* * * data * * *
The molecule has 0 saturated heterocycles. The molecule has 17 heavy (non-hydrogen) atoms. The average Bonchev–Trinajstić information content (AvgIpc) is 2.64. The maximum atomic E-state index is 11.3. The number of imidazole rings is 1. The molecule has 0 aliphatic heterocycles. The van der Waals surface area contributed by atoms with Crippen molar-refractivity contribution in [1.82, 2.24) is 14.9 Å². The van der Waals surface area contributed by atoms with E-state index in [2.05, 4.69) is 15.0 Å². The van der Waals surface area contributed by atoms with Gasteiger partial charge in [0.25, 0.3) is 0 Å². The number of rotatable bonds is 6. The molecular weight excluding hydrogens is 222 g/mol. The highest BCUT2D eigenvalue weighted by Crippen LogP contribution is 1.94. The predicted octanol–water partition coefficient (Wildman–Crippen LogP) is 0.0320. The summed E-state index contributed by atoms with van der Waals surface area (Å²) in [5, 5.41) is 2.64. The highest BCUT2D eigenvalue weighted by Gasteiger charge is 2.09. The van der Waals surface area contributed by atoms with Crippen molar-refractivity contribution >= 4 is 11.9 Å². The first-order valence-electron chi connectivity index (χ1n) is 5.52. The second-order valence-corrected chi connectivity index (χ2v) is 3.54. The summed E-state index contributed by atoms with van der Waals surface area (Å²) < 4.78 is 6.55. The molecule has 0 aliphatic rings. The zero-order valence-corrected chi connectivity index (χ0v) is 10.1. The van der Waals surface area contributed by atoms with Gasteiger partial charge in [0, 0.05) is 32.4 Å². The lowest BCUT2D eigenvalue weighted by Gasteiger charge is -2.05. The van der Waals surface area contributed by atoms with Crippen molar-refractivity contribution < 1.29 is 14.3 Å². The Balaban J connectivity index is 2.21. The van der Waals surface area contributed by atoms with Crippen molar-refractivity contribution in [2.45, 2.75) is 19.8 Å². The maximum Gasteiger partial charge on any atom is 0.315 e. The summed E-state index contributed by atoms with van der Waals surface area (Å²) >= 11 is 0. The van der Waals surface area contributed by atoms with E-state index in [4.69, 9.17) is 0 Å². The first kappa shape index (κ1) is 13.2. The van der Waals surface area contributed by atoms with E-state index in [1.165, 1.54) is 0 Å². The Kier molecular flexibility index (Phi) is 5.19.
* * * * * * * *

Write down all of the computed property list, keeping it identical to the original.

The molecule has 0 saturated heterocycles. The molecule has 17 heavy (non-hydrogen) atoms. The average Bonchev–Trinajstić information content (AvgIpc) is 2.64. The maximum atomic E-state index is 11.3. The number of imidazole rings is 1. The molecule has 0 aliphatic heterocycles. The van der Waals surface area contributed by atoms with Crippen molar-refractivity contribution in [1.82, 2.24) is 14.9 Å². The van der Waals surface area contributed by atoms with E-state index in [2.05, 4.69) is 15.0 Å². The van der Waals surface area contributed by atoms with Gasteiger partial charge in [0.25, 0.3) is 0 Å². The number of rotatable bonds is 6. The molecular weight excluding hydrogens is 222 g/mol. The highest BCUT2D eigenvalue weighted by Crippen LogP contribution is 1.94. The predicted octanol–water partition coefficient (Wildman–Crippen LogP) is 0.0320. The summed E-state index contributed by atoms with van der Waals surface area (Å²) in [5, 5.41) is 2.64. The highest BCUT2D eigenvalue weighted by Gasteiger charge is 2.09. The van der Waals surface area contributed by atoms with Crippen molar-refractivity contribution >= 4 is 11.9 Å². The first-order valence-electron chi connectivity index (χ1n) is 5.52. The second-order valence-corrected chi connectivity index (χ2v) is 3.54. The summed E-state index contributed by atoms with van der Waals surface area (Å²) < 4.78 is 6.55. The molecule has 0 aliphatic rings. The zero-order valence-corrected chi connectivity index (χ0v) is 10.1. The van der Waals surface area contributed by atoms with Gasteiger partial charge in [0, 0.05) is 32.4 Å². The lowest BCUT2D eigenvalue weighted by Gasteiger charge is -2.05. The van der Waals surface area contributed by atoms with Crippen molar-refractivity contribution < 1.29 is 14.3 Å². The Balaban J connectivity index is 2.21. The van der Waals surface area contributed by atoms with Crippen molar-refractivity contribution in [2.45, 2.75) is 19.8 Å². The maximum Gasteiger partial charge on any atom is 0.315 e. The summed E-state index contributed by atoms with van der Waals surface area (Å²) >= 11 is 0. The van der Waals surface area contributed by atoms with E-state index in [4.69, 9.17) is 0 Å². The first kappa shape index (κ1) is 13.2. The van der Waals surface area contributed by atoms with E-state index in [1.165, 1.54) is 0 Å². The Kier molecular flexibility index (Phi) is 5.19.